"Alexa, where's my job?"
This is the question many executives in the supply chain arena—in fact, a great deal of all people involved in the supply chain—are asking themselves today. Interestingly, they really might be asking this question of Amazon’s Alexa, the most consumer-oriented example of artificial intelligence on the market.
According to different studies and reports, the answer to this question may be far better news for the supply-chain workforce than we might initially believe. Before we get to that, however, we first need to define artificial intelligence.
AI, as it is most commonly called, refers to intelligence demonstrated by machines as opposed to natural intelligence, which is intelligence demonstrated by humans. It can be described as "automation software" that instructs machines to replace or mimic humans who perform repetitive tasks.
Other definitions—and beliefs—about AI include the following:
• A device that perceives its environment and takes actions that maximize its chance of successfully achieving its goals
• A system with the ability to correctly interpret external data, to learn from such data, and to use those learnings to achieve specific goals and tasks through flexible adaptation
• A system that will replace humans altogether
This last belief about AI is the most disconcerting. But according to a recent Pew Research study, it’s not that uncommon. In fact, 72 percent of Americans believe this is pretty much "right on." They believe AI will either shred (minimize) or replace their jobs in the coming years.
Not so fast. According to Human + Machine: Reimagining Work in the Age of AI, a new book by Paul Daugherty and H. James Wilson, AI's real power will be its ability to assist humans, helping them perform work-related tasks more effectively. It will also supplement their capabilities, according to the authors, and this will be especially evident in the supply-chain industry. They argue that this collaboration between humans and machines will benefit supply chain businesses overall and create at least three new AI-driven jobs.
These three new jobs are the following:
1. The Trainers. For any AI system to work effectively, they must be trained. In other words, these systems must be instructed how to perform specific tasks and mimic human behaviors.
A perfect example of this is in the professional cleaning industry. A new generation of floor machines that clean and scrub floors in commercial facilities autonomously is having a big impact on the industry. But to make it effective, humans had to teach the machine the tasks it must perform.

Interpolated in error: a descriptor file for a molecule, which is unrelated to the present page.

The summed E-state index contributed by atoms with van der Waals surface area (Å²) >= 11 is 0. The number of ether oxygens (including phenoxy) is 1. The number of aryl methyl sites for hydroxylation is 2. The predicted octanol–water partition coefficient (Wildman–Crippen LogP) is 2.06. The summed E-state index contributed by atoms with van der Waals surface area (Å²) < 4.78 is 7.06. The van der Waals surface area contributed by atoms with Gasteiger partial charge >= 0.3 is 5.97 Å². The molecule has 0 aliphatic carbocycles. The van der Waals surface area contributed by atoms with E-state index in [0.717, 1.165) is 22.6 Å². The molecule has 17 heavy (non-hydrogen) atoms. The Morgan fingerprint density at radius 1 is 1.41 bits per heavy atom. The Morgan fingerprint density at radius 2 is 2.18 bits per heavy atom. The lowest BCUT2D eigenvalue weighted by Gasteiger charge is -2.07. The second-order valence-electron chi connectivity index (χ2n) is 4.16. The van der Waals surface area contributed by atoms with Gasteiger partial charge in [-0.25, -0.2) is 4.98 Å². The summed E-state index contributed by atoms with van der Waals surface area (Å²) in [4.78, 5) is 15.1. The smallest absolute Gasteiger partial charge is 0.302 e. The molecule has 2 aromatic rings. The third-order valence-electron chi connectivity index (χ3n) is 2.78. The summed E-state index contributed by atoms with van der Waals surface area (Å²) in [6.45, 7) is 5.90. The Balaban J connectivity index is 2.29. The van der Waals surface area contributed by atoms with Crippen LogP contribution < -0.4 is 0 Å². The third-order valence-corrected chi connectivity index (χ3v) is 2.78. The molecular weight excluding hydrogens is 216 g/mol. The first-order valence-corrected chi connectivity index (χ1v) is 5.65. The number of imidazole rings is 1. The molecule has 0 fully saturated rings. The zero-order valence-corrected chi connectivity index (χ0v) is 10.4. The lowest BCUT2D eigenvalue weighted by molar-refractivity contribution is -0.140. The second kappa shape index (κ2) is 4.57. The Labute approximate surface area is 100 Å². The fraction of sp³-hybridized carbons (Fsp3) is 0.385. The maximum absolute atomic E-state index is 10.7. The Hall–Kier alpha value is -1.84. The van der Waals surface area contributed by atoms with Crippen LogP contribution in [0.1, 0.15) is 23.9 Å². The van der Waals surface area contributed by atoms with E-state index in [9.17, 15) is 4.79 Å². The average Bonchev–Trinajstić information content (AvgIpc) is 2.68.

2. The Explainers. Invariably, the floor machines we just discussed are more costly than traditional floor machines. Because of this, management will wonder if they are worth the costs and if there is a return on the investment. The explainers will be tasked with providing this information as well as looking for new ways to use AI technologies so that they can prove their value.
3. The Sustainers. As AI technologies prove their value, the sustainers will be tasked with ensuring these systems "stay true to their original goals without crossing ethical lines or reinforcing biases," according to one analysis.
Although many believe the benefits of AI will ultimately outweigh any drawbacks and it will create new jobs, we cannot deny it will also create new challenges for both management and workers in the supply-chain industry.
For instance, lower-level jobs in the supply-chain industry currently performed by people will likely be replaced. However, in the floor-cleaning machine example earlier, although these new machines may have replaced some custodial workers, what appears to be the larger trend is that they are freeing up cleaning workers to perform other tasks. These are tasks that are often put on hold or performed only as time allows. The net result is that more cleaning and more effective cleaning is performed, keeping the facility cleaner and healthier for building users.
Staying One Step Ahead
The supply chain workforce will need to become much more flexible and adaptable. Some jobs that appear secure today may be turned over to AI systems tomorrow. And this may happen at all levels in the supply chain, from management on down.
This does not mean humans will be replaced. Instead, the affected workforce will need to stay one step ahead of these AI advances. We do this as a business and individually through training and education programs. All workers will need to adjust from being primarily "doers" to becoming primarily "thinkers."
As AI technology begins to play a more extensive role in supply- operations, executives will need to make sure they have the people—not machines—to oversee the technology. In other words, they will need trainers, explainers, and sustainers. By creating these new roles and positions, AI will improve supply-chain operations, along with the bottom line.
Michael Wilson is AFFLINK’s Vice President of Marketing and Communications. He has been with the organization since 2005 and provides strategic leadership for the entire supply chain team. In his free time Michael enjoys working with the Wounded Warrior Project, fishing, and improving his cooking skills. He can be reached through his company website.